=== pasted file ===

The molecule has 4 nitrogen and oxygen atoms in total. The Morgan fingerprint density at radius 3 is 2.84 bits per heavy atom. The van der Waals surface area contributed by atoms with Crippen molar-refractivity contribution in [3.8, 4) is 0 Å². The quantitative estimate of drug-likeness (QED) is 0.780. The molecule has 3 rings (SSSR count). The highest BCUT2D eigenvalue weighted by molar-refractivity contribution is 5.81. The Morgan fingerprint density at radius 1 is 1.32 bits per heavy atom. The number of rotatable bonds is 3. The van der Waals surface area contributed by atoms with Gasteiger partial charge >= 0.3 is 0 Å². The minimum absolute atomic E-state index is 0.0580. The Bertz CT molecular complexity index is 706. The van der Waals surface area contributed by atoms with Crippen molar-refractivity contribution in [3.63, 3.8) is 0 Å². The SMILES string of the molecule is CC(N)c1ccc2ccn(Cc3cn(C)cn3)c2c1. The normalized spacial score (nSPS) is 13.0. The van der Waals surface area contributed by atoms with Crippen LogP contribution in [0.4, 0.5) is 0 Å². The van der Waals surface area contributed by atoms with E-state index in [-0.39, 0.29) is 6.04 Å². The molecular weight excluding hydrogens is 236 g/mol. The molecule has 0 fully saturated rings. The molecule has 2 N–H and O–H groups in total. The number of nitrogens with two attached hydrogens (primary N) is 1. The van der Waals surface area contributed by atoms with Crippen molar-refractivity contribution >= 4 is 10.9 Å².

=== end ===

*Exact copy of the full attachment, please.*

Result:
The molecule has 4 nitrogen and oxygen atoms in total. The Morgan fingerprint density at radius 3 is 2.84 bits per heavy atom. The van der Waals surface area contributed by atoms with Crippen molar-refractivity contribution in [3.8, 4) is 0 Å². The quantitative estimate of drug-likeness (QED) is 0.780. The molecule has 3 rings (SSSR count). The highest BCUT2D eigenvalue weighted by molar-refractivity contribution is 5.81. The Morgan fingerprint density at radius 1 is 1.32 bits per heavy atom. The number of rotatable bonds is 3. The van der Waals surface area contributed by atoms with Gasteiger partial charge >= 0.3 is 0 Å². The minimum absolute atomic E-state index is 0.0580. The Bertz CT molecular complexity index is 706. The van der Waals surface area contributed by atoms with Crippen molar-refractivity contribution in [3.63, 3.8) is 0 Å². The SMILES string of the molecule is CC(N)c1ccc2ccn(Cc3cn(C)cn3)c2c1. The normalized spacial score (nSPS) is 13.0. The van der Waals surface area contributed by atoms with Crippen LogP contribution in [0.4, 0.5) is 0 Å². The van der Waals surface area contributed by atoms with E-state index in [-0.39, 0.29) is 6.04 Å². The molecular weight excluding hydrogens is 236 g/mol. The molecule has 0 fully saturated rings. The molecule has 2 N–H and O–H groups in total. The number of nitrogens with two attached hydrogens (primary N) is 1. The van der Waals surface area contributed by atoms with Crippen molar-refractivity contribution >= 4 is 10.9 Å².